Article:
Python-Ref > Basic usage > Operators > Comparison operators
 
 

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Comparison operators

Comparison operators are, quite surprisingly, used for comparison of values. The result of such operators is always a boolean value - True or False.
Expand/Shrink
Zdroj: (operators2-1.py)
  1   a = 1
  2   b = 1
  3   c = 2
  4   d = a + b + c
  5   
  6   print a == 1   # equality
  7   print a == 2
  8   print          # empty line
  9   print a != b   # inequality
 10   print c != a + b
 11   print 
 12   print a > b    # greater than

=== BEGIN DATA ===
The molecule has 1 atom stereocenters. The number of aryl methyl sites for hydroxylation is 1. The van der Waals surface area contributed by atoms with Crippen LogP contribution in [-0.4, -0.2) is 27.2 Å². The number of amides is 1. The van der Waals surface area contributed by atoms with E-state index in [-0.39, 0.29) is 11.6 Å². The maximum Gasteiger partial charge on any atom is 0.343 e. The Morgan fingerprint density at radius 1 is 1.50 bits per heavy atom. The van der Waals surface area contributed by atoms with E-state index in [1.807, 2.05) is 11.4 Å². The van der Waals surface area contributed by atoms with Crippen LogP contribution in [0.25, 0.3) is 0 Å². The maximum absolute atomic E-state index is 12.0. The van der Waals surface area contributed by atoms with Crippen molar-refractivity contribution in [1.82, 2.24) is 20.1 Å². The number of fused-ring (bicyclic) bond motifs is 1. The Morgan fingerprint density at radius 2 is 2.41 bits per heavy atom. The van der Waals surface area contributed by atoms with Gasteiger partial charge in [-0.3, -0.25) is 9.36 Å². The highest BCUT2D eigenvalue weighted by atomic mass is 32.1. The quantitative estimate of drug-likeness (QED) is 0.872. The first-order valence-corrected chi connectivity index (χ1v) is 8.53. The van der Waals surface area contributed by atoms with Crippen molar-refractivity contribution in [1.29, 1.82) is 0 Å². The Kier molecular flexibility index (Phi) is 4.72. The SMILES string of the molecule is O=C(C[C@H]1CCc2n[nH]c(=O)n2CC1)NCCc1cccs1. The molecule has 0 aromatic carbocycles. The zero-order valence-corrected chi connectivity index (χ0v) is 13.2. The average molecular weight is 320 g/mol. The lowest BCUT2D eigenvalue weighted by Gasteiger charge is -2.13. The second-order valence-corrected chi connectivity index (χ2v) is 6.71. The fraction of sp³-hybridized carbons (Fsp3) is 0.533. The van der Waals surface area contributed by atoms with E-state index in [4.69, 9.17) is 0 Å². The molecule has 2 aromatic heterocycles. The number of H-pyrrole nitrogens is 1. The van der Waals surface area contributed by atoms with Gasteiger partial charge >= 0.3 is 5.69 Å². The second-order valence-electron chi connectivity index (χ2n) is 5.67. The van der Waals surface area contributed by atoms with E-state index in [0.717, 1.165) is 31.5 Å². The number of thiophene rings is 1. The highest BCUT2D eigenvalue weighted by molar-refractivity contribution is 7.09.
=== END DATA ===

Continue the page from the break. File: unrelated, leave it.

13   print c < d    # lower than
 14   print
 15   print a >= b   # greater or equal
 16   print c <= 2   # lower or equal
stdout:
True
False

False
False

False
True

True
True
Doba běhu: 21.4 ms
The operator is (is not) is used for object comparison. For simple values (such as numbers or strings) is is the same as ==. However for more complex values, such as lists, it compares the objects themselves, not their values.
Expand/Shrink
Zdroj: (operators2-2.py)
  1   a = 1
  2   b = 1
  3   print a == b   # equality of value
  4   print a is b   # equality of objects
  5   
  6   # but
  7   a = [1]
  8   b = [1]
  9   print a == b
 10   print a is b
 11   
 12   print a is not b   # inequality of objects
stdout:
True
True
True
False
True
Doba běhu: 21.2 ms
More on the difference between objects and their values is discussed in chapter Moving objects around.
Boolean values, results of comparison operations, may be combined together using Logical operators